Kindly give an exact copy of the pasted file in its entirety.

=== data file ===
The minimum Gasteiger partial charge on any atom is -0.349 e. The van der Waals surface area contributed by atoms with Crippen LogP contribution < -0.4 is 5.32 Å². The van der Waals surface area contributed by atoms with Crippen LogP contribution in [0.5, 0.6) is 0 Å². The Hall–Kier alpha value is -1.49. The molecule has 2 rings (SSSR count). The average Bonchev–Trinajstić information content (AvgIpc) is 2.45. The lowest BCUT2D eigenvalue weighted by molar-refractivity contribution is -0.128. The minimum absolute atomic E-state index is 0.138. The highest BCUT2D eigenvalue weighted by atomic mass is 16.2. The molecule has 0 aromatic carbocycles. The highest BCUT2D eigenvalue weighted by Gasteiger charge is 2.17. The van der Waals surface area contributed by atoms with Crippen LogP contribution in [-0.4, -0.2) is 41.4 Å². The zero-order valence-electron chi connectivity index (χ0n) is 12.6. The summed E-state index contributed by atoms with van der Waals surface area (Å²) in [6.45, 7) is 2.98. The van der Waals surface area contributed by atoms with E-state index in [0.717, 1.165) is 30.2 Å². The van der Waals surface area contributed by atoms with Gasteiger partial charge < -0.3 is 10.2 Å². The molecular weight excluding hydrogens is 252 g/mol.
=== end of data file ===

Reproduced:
The minimum Gasteiger partial charge on any atom is -0.349 e. The van der Waals surface area contributed by atoms with Crippen LogP contribution < -0.4 is 5.32 Å². The van der Waals surface area contributed by atoms with Crippen LogP contribution in [0.5, 0.6) is 0 Å². The Hall–Kier alpha value is -1.49. The molecule has 2 rings (SSSR count). The average Bonchev–Trinajstić information content (AvgIpc) is 2.45. The lowest BCUT2D eigenvalue weighted by molar-refractivity contribution is -0.128. The minimum absolute atomic E-state index is 0.138. The highest BCUT2D eigenvalue weighted by atomic mass is 16.2. The molecule has 0 aromatic carbocycles. The highest BCUT2D eigenvalue weighted by Gasteiger charge is 2.17. The van der Waals surface area contributed by atoms with Crippen LogP contribution in [-0.4, -0.2) is 41.4 Å². The zero-order valence-electron chi connectivity index (χ0n) is 12.6. The summed E-state index contributed by atoms with van der Waals surface area (Å²) in [6.45, 7) is 2.98. The van der Waals surface area contributed by atoms with E-state index in [0.717, 1.165) is 30.2 Å². The van der Waals surface area contributed by atoms with Gasteiger partial charge < -0.3 is 10.2 Å². The molecular weight excluding hydrogens is 252 g/mol.